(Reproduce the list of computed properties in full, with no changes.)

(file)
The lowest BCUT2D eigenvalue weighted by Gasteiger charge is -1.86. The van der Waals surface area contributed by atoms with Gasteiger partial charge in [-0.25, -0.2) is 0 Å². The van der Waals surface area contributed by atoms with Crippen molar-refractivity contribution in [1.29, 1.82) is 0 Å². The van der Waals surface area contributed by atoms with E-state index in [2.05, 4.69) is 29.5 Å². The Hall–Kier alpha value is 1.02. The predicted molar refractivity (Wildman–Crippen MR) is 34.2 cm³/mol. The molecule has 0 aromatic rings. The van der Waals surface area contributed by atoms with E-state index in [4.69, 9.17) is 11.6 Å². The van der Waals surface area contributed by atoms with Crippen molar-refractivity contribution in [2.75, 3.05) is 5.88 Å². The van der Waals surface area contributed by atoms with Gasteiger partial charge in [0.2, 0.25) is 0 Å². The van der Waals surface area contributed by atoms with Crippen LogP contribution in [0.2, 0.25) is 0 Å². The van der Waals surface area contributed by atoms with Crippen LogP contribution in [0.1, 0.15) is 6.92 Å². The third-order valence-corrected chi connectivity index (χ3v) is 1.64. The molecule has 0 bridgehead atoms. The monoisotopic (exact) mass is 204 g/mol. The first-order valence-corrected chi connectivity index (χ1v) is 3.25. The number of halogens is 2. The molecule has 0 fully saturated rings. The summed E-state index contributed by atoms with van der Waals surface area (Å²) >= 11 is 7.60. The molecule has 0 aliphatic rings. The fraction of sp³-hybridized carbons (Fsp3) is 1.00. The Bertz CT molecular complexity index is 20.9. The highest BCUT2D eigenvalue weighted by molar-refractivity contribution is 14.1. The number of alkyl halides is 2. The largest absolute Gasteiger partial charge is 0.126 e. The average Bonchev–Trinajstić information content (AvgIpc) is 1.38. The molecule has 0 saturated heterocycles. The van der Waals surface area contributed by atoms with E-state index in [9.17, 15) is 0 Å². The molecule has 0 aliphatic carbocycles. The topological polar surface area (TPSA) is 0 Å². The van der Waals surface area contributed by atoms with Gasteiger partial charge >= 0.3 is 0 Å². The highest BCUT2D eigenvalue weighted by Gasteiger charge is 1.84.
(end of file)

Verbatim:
The lowest BCUT2D eigenvalue weighted by Gasteiger charge is -1.86. The van der Waals surface area contributed by atoms with Gasteiger partial charge in [-0.25, -0.2) is 0 Å². The van der Waals surface area contributed by atoms with Crippen molar-refractivity contribution in [1.29, 1.82) is 0 Å². The van der Waals surface area contributed by atoms with E-state index in [2.05, 4.69) is 29.5 Å². The Hall–Kier alpha value is 1.02. The predicted molar refractivity (Wildman–Crippen MR) is 34.2 cm³/mol. The molecule has 0 aromatic rings. The van der Waals surface area contributed by atoms with E-state index in [4.69, 9.17) is 11.6 Å². The van der Waals surface area contributed by atoms with Crippen molar-refractivity contribution in [2.75, 3.05) is 5.88 Å². The van der Waals surface area contributed by atoms with Gasteiger partial charge in [0.2, 0.25) is 0 Å². The van der Waals surface area contributed by atoms with Crippen LogP contribution in [0.2, 0.25) is 0 Å². The van der Waals surface area contributed by atoms with Crippen LogP contribution in [0.1, 0.15) is 6.92 Å². The third-order valence-corrected chi connectivity index (χ3v) is 1.64. The molecule has 0 bridgehead atoms. The monoisotopic (exact) mass is 204 g/mol. The first-order valence-corrected chi connectivity index (χ1v) is 3.25. The number of halogens is 2. The molecule has 0 fully saturated rings. The summed E-state index contributed by atoms with van der Waals surface area (Å²) >= 11 is 7.60. The molecule has 0 aliphatic rings. The fraction of sp³-hybridized carbons (Fsp3) is 1.00. The Bertz CT molecular complexity index is 20.9. The highest BCUT2D eigenvalue weighted by molar-refractivity contribution is 14.1. The number of alkyl halides is 2. The largest absolute Gasteiger partial charge is 0.126 e. The average Bonchev–Trinajstić information content (AvgIpc) is 1.38. The molecule has 0 saturated heterocycles. The van der Waals surface area contributed by atoms with E-state index in [9.17, 15) is 0 Å². The molecule has 0 aliphatic carbocycles. The topological polar surface area (TPSA) is 0 Å². The van der Waals surface area contributed by atoms with Gasteiger partial charge >= 0.3 is 0 Å². The highest BCUT2D eigenvalue weighted by Gasteiger charge is 1.84.